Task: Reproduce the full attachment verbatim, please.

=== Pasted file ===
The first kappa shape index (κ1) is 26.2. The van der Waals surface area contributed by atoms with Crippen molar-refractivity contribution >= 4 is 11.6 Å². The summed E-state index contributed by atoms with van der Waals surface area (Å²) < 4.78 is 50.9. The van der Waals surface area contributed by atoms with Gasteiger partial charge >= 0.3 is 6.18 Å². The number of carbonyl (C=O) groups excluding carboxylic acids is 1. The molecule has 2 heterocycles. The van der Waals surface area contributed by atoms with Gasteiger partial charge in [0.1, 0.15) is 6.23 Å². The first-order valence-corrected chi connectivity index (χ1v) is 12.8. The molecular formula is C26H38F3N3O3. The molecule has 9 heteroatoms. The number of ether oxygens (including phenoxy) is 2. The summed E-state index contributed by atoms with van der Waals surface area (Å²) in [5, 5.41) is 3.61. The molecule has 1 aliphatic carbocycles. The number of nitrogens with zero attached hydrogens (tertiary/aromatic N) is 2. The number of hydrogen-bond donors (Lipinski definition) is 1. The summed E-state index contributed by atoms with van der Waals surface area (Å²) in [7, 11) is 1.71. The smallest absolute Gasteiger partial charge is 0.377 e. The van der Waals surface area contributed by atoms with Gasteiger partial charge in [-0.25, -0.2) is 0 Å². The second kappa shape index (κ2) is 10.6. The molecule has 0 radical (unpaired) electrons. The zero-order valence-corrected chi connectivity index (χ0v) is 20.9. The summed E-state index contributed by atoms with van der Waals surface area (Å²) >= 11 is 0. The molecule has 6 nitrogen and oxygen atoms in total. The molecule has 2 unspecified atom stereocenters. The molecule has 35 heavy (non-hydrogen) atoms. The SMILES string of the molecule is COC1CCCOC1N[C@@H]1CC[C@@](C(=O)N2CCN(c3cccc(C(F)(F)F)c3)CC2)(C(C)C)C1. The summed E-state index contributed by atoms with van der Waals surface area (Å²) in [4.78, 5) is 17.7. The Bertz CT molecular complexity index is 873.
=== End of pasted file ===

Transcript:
The first kappa shape index (κ1) is 26.2. The van der Waals surface area contributed by atoms with Crippen molar-refractivity contribution >= 4 is 11.6 Å². The summed E-state index contributed by atoms with van der Waals surface area (Å²) < 4.78 is 50.9. The van der Waals surface area contributed by atoms with Gasteiger partial charge >= 0.3 is 6.18 Å². The number of carbonyl (C=O) groups excluding carboxylic acids is 1. The molecule has 2 heterocycles. The van der Waals surface area contributed by atoms with Gasteiger partial charge in [0.1, 0.15) is 6.23 Å². The first-order valence-corrected chi connectivity index (χ1v) is 12.8. The molecular formula is C26H38F3N3O3. The molecule has 9 heteroatoms. The number of ether oxygens (including phenoxy) is 2. The summed E-state index contributed by atoms with van der Waals surface area (Å²) in [5, 5.41) is 3.61. The molecule has 1 aliphatic carbocycles. The number of nitrogens with zero attached hydrogens (tertiary/aromatic N) is 2. The number of hydrogen-bond donors (Lipinski definition) is 1. The summed E-state index contributed by atoms with van der Waals surface area (Å²) in [7, 11) is 1.71. The smallest absolute Gasteiger partial charge is 0.377 e. The van der Waals surface area contributed by atoms with Gasteiger partial charge in [-0.25, -0.2) is 0 Å². The second kappa shape index (κ2) is 10.6. The molecule has 0 radical (unpaired) electrons. The zero-order valence-corrected chi connectivity index (χ0v) is 20.9. The summed E-state index contributed by atoms with van der Waals surface area (Å²) >= 11 is 0. The molecule has 6 nitrogen and oxygen atoms in total. The molecule has 2 unspecified atom stereocenters. The molecule has 35 heavy (non-hydrogen) atoms. The SMILES string of the molecule is COC1CCCOC1N[C@@H]1CC[C@@](C(=O)N2CCN(c3cccc(C(F)(F)F)c3)CC2)(C(C)C)C1. The summed E-state index contributed by atoms with van der Waals surface area (Å²) in [4.78, 5) is 17.7. The Bertz CT molecular complexity index is 873.